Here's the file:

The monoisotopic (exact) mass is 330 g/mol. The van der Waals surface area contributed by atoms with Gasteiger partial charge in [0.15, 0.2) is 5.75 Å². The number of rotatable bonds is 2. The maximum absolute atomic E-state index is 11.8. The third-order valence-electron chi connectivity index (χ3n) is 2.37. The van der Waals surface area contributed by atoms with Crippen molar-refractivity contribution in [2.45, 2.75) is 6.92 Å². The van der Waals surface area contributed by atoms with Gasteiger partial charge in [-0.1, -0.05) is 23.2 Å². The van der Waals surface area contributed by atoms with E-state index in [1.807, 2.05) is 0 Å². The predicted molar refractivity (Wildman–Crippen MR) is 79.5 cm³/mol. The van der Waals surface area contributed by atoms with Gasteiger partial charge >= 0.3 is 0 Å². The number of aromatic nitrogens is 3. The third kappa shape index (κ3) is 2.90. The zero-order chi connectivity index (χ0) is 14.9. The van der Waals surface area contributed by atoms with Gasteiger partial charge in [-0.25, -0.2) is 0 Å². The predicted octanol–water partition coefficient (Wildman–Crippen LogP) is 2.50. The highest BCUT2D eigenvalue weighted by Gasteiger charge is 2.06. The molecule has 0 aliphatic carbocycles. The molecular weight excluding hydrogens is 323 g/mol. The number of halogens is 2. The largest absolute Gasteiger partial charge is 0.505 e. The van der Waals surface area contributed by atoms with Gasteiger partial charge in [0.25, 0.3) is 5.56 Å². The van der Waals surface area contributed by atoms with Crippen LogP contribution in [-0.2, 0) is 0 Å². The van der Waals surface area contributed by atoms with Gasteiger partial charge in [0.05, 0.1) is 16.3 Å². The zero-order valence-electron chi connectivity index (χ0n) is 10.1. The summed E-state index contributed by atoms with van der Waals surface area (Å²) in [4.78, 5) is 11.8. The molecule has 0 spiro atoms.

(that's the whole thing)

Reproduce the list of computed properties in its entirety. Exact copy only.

The monoisotopic (exact) mass is 330 g/mol. The van der Waals surface area contributed by atoms with Gasteiger partial charge in [0.15, 0.2) is 5.75 Å². The number of rotatable bonds is 2. The maximum absolute atomic E-state index is 11.8. The third-order valence-electron chi connectivity index (χ3n) is 2.37. The van der Waals surface area contributed by atoms with Crippen molar-refractivity contribution in [2.45, 2.75) is 6.92 Å². The van der Waals surface area contributed by atoms with Gasteiger partial charge in [-0.1, -0.05) is 23.2 Å². The van der Waals surface area contributed by atoms with E-state index in [1.807, 2.05) is 0 Å². The predicted molar refractivity (Wildman–Crippen MR) is 79.5 cm³/mol. The van der Waals surface area contributed by atoms with Gasteiger partial charge >= 0.3 is 0 Å². The number of aromatic nitrogens is 3. The third kappa shape index (κ3) is 2.90. The zero-order chi connectivity index (χ0) is 14.9. The van der Waals surface area contributed by atoms with Gasteiger partial charge in [-0.25, -0.2) is 0 Å². The predicted octanol–water partition coefficient (Wildman–Crippen LogP) is 2.50. The highest BCUT2D eigenvalue weighted by Gasteiger charge is 2.06. The molecule has 0 aliphatic carbocycles. The molecular weight excluding hydrogens is 323 g/mol. The number of halogens is 2. The largest absolute Gasteiger partial charge is 0.505 e. The van der Waals surface area contributed by atoms with Gasteiger partial charge in [0.25, 0.3) is 5.56 Å². The van der Waals surface area contributed by atoms with Crippen LogP contribution in [-0.2, 0) is 0 Å². The van der Waals surface area contributed by atoms with Gasteiger partial charge in [0.05, 0.1) is 16.3 Å². The zero-order valence-electron chi connectivity index (χ0n) is 10.1. The summed E-state index contributed by atoms with van der Waals surface area (Å²) in [4.78, 5) is 11.8. The molecule has 0 spiro atoms.